- Strong analytical skills—I really like understanding the “why” behind a result, and my brain naturally looks to seek out the most important parts of a process. I did this as a basketball player, as a waiter, as a police officer, as a real estate agent, and also as an investor. I am always looking for what makes something work, or the “why” behind a process. Being able to pinpoint the most important strategic points of any process, and make sure I fulfill those parts at a high level, has led to me experiencing more success than the Average Joe who just shows up, does the job, and hopes the result comes in well.
- Strong work ethic—I pride myself on being able to outwork others, and I’ll work harder to make sure I hit my goals than those who are less determined.
- Strong sense of urgency—When a good deal comes my way, I hate to lose it. This helps me land and close deals others may miss.
- Strong systems—I’m a systems guy. This means I like to be responsible for as little in a deal as possible. By building a strong team around me, I can keep real estate investing more fun and exciting than those who are doing all the worst parts of the job themselves. This keeps me motivated and interested.
Can you describe your worst and best real estate investing experience?
My worst real estate investing experience came from a home I bought at an auction. Turns out it had been expanded and no permits were pulled. This led to a year-long process of trying to get the city to approve our plans, then me spending massive amounts of money to TEAR DOWN my house—which made it worth less. It ended up still being a solid deal when it was done, but nowhere near the deal I thought I was getting. Also a huge waste of time.
My best deal was one a wholesaler brought me. I paid $150,000 cash for a house worth $230,000 that needed about $2000 worth of work. I made about $80,000 in equity with no work. Even better, the house pays for itself, since it’s in an area that is appreciating and it has great tenants.
In addition to reading Buy, Rehab, Rent, Refinance, Repeat, what do you recommend as first steps for someone who wants to explore real estate investing as a strategy for Financial Independence?
If you want to learn how to invest in real estate (it’s really simple, or at least more simple than it seems) the first thing you should do is subscribe to the BiggerPockets Real Estate Podcast. It is free, fun, and highly informative when it comes to learning how to invest. Each week we interview a different investor and learn what they did, how they did it, and what they are doing. After that, I would start reading all the books and free blog posts you can get your hands on—there are tons of resources out there, you just have to get out there and find them! BiggerPockets.com has an official blog, member blogs, extensive forums, and books published on a variety of topics. I also run a blog at GreeneIncome.com where you can see the stuff I write and projects I’ve worked on. I would also start watching educational YouTube videos, especially those that cover the fundamentals that go into analyzing a property and what investors look for in a deal.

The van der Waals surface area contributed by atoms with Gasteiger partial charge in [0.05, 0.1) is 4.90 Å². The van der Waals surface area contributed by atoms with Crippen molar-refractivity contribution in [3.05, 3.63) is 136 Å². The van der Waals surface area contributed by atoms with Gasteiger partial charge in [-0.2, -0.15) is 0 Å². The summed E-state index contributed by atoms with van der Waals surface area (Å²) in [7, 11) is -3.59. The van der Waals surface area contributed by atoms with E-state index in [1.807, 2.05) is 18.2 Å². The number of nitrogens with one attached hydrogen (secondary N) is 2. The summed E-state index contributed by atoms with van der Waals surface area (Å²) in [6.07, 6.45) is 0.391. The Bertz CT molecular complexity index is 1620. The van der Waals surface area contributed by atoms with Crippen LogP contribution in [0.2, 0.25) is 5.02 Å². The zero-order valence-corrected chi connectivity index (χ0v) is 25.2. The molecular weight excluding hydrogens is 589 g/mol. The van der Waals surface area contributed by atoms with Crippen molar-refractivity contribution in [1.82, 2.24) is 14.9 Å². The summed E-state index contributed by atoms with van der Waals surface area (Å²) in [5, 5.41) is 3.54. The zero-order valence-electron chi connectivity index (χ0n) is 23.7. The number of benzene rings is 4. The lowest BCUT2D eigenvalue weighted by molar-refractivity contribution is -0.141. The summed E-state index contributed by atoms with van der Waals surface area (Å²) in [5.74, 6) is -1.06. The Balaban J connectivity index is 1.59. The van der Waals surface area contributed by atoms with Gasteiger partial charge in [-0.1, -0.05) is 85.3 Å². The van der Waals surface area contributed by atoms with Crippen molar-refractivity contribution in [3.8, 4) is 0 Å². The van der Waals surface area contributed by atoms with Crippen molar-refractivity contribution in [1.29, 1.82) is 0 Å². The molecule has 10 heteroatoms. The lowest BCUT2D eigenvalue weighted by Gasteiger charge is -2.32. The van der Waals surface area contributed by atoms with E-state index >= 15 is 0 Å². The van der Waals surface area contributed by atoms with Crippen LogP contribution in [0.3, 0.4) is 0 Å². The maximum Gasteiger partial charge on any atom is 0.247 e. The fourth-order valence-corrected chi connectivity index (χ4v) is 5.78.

Once you’ve got that down, start going to meetups to learn from other investors, attending conferences, and making friends with others in the industry. If you’re super committed and want to pay a coach to help you learn faster, there’s nothing wrong with that. But DON’T SIGN UP FOR ANY GURU PROGRAMS! There are a lot of people out there looking to take advantage of eager newbie investors and it’s easy to fall prey to their promises. There are plenty of free resources out there; you don’t have to pay.
One of my favorite ways to learn is to listen to podcasts all day about whatever topic I’m interested in. I do a lot of driving as a real estate agent (I run a real estate team and sell houses in the Bay Area and Sacramento, CA) and when I’m driving, I listen to every podcast I can. Podcasts on being a better agent, better investor, or better leader are all very helpful towards helping me excel at whatever I do. I recommend if you want to learn a new thing, immerse yourself in in it! My book was written to help show the path to mastering real estate investing. There are a ton of other resources to help you on that journey!